The current study aimed to investigate the susceptibilities of clinical fluconazole-resistant and fluconazole-susceptible dose-dependent Candida species to caspofungin.

3. Materials and Methods

The study protocol conforms to the ethical guidelines of the 1975 Helsinki Declaration as reflected in a priori approval by the Human Research Committee Institution and informed consent letter was obtained from each patient participated in the study (2).

3.1. Organisms

Two-hundred and seven Candida species including C. albicans, C. parapsilosis, C. tropicalis, C. glabrata, C. krusei, C. guilliermondi, C. kefyr etc. isolated from high-risk patients including the ones with HIV-positive, cancer, diabetes and etc. and identified by standard methods (cornmeal for blastoconidia, germ-tube formation, pseudohyphae, and true hyphae and growth on Chrome Candida agar) and the API 20 C system (16) were examined by fluconazole in pretest; In addition, 118 ATCC 22019 and C. krusei ATCC 6285 which are standard species of C. parapsilosis included in each run of susceptibility tests for quality control.

3.2. Antifungal Drugs

To prepare caspofungin stocks, caspofungin (Merck and Co., Inc., NJ, USA) by broth micro dilution assay was used, according to the Clinical and Laboratory Standard Institute (CLSI) (16).

3.3. Preparing Caspofungin Dilution

Caspofungin stock solution, according to NCCLS micro dilution method (17), was prepared by adding 0.0256 g caspofungin to a falcon tube including 10 mL distilled water and then the tube was incubated in -70°C for further applications. RPMI 1640 (sigma Aldrich) in association with L-glutamine (without sodium bicarbonate) and buffered (pH = 7.0) with MOPS was used as susceptibility test and serial two-fold dilutions.

3.4. Culturing the Isolates

Initially, all isolates including 108 (52.2%) C. albicans, 51 (24.6%) C. glabrata, 16 (7.7%) C. tropicalis, 7 (3.4%) C. krusei, 4 (1.9%) C. dubliniensis, other Candida spp. 11 (5.3%) (one C. parapsilosis, two C. guilliermondi , three C. kefyer, three C. femata, one C. incanspiqua and one C.ciferi) and unknown yeasts 10 (4.8%) were cultured on Sabouraud dextrose agar (Merck, Germany) and incubated at 37°C for 24 hours.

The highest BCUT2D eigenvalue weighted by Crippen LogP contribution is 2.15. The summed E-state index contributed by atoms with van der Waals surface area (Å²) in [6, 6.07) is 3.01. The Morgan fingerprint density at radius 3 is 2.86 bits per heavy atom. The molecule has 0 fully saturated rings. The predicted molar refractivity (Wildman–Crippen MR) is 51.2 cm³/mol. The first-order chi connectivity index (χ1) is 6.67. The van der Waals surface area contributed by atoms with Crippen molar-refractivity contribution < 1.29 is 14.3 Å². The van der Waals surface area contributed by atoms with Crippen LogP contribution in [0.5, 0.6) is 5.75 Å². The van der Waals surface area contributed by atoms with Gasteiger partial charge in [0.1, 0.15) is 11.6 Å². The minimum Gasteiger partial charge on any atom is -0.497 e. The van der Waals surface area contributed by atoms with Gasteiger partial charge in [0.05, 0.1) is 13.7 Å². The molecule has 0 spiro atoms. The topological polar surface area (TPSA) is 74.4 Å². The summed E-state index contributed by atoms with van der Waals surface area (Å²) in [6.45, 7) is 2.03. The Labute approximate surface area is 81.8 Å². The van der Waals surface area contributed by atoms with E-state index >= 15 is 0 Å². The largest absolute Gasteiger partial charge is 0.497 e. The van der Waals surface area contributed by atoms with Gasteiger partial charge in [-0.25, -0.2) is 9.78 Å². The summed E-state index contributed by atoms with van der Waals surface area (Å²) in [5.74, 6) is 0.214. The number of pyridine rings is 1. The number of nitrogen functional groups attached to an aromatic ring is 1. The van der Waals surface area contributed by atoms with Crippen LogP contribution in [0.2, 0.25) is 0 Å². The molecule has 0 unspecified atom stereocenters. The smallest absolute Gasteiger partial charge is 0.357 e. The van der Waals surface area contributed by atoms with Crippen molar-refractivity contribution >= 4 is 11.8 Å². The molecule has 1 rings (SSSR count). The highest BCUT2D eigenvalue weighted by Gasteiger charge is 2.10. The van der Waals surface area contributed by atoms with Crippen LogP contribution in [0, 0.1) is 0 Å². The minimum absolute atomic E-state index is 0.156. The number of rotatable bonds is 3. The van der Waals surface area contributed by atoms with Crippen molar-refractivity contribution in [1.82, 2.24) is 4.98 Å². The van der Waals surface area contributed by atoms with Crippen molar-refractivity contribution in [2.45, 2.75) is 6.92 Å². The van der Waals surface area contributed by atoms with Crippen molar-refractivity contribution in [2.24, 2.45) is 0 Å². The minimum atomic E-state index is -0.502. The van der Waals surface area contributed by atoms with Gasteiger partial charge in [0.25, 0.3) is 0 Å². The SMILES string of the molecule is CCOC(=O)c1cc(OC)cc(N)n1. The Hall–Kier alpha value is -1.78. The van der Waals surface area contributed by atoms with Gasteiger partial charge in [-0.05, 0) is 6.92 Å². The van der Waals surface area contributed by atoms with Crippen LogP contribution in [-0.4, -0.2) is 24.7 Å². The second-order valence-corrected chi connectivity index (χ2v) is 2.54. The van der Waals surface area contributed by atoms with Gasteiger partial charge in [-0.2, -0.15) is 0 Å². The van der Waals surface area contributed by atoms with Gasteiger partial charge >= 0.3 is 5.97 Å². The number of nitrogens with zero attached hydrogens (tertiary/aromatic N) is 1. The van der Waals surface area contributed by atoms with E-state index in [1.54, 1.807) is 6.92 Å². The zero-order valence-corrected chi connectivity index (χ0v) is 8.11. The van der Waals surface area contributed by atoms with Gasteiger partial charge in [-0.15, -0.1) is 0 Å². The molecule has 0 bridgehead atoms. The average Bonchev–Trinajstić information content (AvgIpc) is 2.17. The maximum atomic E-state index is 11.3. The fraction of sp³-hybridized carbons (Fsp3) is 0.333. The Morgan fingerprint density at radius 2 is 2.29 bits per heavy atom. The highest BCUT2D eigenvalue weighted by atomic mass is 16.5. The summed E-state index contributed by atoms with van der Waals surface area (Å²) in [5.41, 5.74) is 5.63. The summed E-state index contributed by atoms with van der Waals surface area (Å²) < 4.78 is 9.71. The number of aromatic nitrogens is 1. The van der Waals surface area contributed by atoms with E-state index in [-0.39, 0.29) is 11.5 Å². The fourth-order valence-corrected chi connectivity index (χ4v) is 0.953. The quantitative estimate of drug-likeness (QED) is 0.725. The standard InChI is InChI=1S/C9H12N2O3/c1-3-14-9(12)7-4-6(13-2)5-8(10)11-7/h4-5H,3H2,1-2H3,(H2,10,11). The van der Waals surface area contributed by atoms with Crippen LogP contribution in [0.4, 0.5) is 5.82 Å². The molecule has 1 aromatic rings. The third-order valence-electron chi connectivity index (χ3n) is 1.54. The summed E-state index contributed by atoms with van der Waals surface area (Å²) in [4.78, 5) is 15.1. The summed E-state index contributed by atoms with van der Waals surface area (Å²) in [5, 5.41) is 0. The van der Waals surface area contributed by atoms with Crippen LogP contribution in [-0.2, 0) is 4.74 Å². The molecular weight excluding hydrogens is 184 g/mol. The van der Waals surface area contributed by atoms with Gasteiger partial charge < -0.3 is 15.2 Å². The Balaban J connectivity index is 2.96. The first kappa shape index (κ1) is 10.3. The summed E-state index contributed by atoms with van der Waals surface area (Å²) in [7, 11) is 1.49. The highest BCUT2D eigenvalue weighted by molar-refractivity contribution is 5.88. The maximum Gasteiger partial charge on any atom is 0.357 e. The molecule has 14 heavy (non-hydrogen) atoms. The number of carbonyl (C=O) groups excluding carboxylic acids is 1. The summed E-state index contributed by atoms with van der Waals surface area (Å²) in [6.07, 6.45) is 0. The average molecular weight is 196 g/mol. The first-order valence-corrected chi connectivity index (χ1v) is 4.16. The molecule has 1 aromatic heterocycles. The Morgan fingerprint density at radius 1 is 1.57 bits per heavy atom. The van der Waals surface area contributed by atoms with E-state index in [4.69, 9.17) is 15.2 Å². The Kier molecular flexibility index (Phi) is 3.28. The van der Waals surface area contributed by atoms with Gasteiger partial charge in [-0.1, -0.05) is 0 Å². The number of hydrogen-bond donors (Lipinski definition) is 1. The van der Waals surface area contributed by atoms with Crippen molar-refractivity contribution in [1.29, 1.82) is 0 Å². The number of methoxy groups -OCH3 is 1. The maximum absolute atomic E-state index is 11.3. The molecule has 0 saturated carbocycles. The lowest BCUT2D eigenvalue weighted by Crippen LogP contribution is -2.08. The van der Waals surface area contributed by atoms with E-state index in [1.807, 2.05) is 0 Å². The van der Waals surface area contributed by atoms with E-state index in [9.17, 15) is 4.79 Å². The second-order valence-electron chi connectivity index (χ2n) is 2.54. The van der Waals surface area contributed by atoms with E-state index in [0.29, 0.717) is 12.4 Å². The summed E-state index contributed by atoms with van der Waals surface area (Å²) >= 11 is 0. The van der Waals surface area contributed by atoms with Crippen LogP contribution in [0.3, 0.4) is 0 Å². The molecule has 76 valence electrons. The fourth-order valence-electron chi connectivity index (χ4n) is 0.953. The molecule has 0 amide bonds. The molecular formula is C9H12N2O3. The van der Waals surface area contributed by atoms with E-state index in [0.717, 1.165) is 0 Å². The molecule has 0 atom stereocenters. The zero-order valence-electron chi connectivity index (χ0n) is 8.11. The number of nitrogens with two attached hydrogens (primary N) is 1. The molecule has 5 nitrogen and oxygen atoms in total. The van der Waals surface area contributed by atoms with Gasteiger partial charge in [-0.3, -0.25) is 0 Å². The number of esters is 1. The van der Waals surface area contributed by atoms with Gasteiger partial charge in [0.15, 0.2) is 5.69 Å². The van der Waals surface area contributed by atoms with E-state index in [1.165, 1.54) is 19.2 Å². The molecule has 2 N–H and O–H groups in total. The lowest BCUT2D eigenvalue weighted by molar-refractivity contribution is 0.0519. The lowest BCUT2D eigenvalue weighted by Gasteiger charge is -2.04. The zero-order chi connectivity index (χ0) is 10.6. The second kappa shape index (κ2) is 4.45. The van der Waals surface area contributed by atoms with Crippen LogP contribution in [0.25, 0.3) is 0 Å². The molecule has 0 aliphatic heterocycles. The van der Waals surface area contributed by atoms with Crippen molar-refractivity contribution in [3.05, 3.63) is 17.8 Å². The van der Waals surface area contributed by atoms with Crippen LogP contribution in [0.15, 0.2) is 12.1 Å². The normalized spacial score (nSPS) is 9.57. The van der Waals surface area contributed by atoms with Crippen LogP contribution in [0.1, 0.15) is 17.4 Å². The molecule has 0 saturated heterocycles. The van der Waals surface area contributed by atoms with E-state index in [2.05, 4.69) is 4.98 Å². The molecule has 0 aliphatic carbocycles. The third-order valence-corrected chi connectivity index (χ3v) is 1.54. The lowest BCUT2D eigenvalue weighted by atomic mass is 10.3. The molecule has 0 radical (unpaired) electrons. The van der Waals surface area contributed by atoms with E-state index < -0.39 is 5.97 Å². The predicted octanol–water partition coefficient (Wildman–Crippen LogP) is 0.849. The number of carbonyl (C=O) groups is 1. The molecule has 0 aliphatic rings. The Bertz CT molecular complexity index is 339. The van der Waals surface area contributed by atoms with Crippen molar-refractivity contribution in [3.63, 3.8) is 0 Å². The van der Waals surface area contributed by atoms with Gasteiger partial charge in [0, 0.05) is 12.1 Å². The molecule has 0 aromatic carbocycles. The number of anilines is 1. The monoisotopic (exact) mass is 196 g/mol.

3.5. Preparing Yeast Suspensions

Yeast inoculums was prepared by picking two to three colonies of > 1 mm diameter from an overnight culture of Candida species, growing on Sabouraud dextrose agar at 35°C, and suspending them in 2 mL of 0.85% normal saline. The resulting suspension was vortexed for 15 seconds and this procedure yielded a yeast stock suspension of 1 × 106 - 5 × 106 cells/mL. A working suspension was made by a 1:100 dilution followed by a 1:20 dilution of the stock suspension with RPMI 1640 broth medium, which results in 0.5 - 2.5 × 103 cells/mL. The cell density was adjusted to 0.5 - 2.5 × 103 cells/mL.

3.6. Candida spp. Isolates Sensitivity to Caspofungin

Micro dilution plates were set up according to the NCCLS (CLSI) M27-A3 guidelines. Thermo Scientific™ Nunc™ MicroWell™ with 96-well flat-bottomed micro dilution panels is ideal for microscopic and optical measurements. Each micro plate had two drug free growth controls, one with the media alone (growth control) and the other with media containing an equivalent amount of solvent used to dissolve the drug (solvent control).

3.7. Minimum Inhibitory Concentration

Plates were incubated at 35°C and MICs were read visually after 48 hours using mirror. Rates of resistance were determined according to the MIC breakpoints proposed by NCCLS (CLSI) M27-A3. Caspofungin, an MIC of > 2 μg/mL, was used to identify caspofungin-non-susceptible Candida spp. (18). Fluconazole with the MICs of > 64 μg/mL, and 16 - 32 μg/mL were used to identify resistance, and susceptible dose-dependence against fluconazole, respectively (19). The growth level in each well was compared to that of the positive control. Antifungal activity was expressed as the MIC of each drug against the isolate. The following resistance breakpoints were used according to CLSI guidelines (17). MIC rates of caspofungin against C. parapsilosis ATCC 22019 were 1 and 0.0625 μg/mL, and against C. krusei ATCC 6258 were 0.5 and 0.5 μg/mL, respectively. MIC50 and MIC90 were also calculated. Data were analyzed by SPSS version 11.5.

4. Results

The most abundant species isolated from high-risk patients with cancer, AIDS and diabetes were C. albicans (52.2%), C. glabrata (24.6%), C. tropicalis (7.7%) and C.krusei (3.4%), respectively. The results revealed that 30 (91%) out of 33 fluconazole-resistant isolates of Candida spp. and other yeasts were susceptible to caspofungin. Only 3 (9%) out of 33 fluconazole-resistant isolates of Candida spp. were non-susceptible to caspofungin. The current study showed that in vitro caspofungin was more active against Iranian fluconazole-resistant Candida spp. and some other yeasts isolated from clinical samples in Iran (P < 0.001).